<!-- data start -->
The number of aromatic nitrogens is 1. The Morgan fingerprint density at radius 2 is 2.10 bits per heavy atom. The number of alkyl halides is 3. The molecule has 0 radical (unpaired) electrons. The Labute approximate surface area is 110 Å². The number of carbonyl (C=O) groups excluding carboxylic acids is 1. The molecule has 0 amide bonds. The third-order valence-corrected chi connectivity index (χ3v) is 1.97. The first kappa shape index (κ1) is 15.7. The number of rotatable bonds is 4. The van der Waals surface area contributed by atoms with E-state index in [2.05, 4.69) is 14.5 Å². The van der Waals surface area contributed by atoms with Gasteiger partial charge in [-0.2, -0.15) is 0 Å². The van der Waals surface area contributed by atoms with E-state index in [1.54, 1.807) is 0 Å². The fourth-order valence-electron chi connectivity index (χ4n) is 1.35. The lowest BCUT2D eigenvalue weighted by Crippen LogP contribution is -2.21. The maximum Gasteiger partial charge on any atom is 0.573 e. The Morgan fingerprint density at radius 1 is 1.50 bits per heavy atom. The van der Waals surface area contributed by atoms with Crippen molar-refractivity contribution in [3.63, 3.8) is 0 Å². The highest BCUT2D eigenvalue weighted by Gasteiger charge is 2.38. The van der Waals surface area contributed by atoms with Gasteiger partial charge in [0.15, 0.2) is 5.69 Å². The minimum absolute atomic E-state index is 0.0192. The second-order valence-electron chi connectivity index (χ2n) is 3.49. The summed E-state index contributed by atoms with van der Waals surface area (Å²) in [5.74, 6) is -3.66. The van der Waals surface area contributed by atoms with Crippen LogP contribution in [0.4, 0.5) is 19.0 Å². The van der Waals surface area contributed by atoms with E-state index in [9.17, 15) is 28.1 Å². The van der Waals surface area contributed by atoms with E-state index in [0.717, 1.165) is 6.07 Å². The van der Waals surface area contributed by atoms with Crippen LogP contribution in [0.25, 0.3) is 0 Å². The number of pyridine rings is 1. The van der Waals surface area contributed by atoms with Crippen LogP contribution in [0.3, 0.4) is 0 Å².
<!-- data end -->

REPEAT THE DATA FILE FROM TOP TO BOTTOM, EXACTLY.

The number of aromatic nitrogens is 1. The Morgan fingerprint density at radius 2 is 2.10 bits per heavy atom. The number of alkyl halides is 3. The molecule has 0 radical (unpaired) electrons. The Labute approximate surface area is 110 Å². The number of carbonyl (C=O) groups excluding carboxylic acids is 1. The molecule has 0 amide bonds. The third-order valence-corrected chi connectivity index (χ3v) is 1.97. The first kappa shape index (κ1) is 15.7. The number of rotatable bonds is 4. The van der Waals surface area contributed by atoms with E-state index in [2.05, 4.69) is 14.5 Å². The van der Waals surface area contributed by atoms with Gasteiger partial charge in [-0.2, -0.15) is 0 Å². The van der Waals surface area contributed by atoms with E-state index in [1.54, 1.807) is 0 Å². The fourth-order valence-electron chi connectivity index (χ4n) is 1.35. The lowest BCUT2D eigenvalue weighted by Crippen LogP contribution is -2.21. The maximum Gasteiger partial charge on any atom is 0.573 e. The Morgan fingerprint density at radius 1 is 1.50 bits per heavy atom. The van der Waals surface area contributed by atoms with Crippen molar-refractivity contribution in [3.63, 3.8) is 0 Å². The highest BCUT2D eigenvalue weighted by Gasteiger charge is 2.38. The van der Waals surface area contributed by atoms with Gasteiger partial charge in [0.15, 0.2) is 5.69 Å². The minimum absolute atomic E-state index is 0.0192. The second-order valence-electron chi connectivity index (χ2n) is 3.49. The summed E-state index contributed by atoms with van der Waals surface area (Å²) in [5.74, 6) is -3.66. The van der Waals surface area contributed by atoms with Crippen LogP contribution in [0.4, 0.5) is 19.0 Å². The van der Waals surface area contributed by atoms with E-state index in [9.17, 15) is 28.1 Å². The van der Waals surface area contributed by atoms with E-state index in [0.717, 1.165) is 6.07 Å². The van der Waals surface area contributed by atoms with Crippen LogP contribution in [0.25, 0.3) is 0 Å². The number of pyridine rings is 1. The van der Waals surface area contributed by atoms with Crippen LogP contribution in [0.3, 0.4) is 0 Å².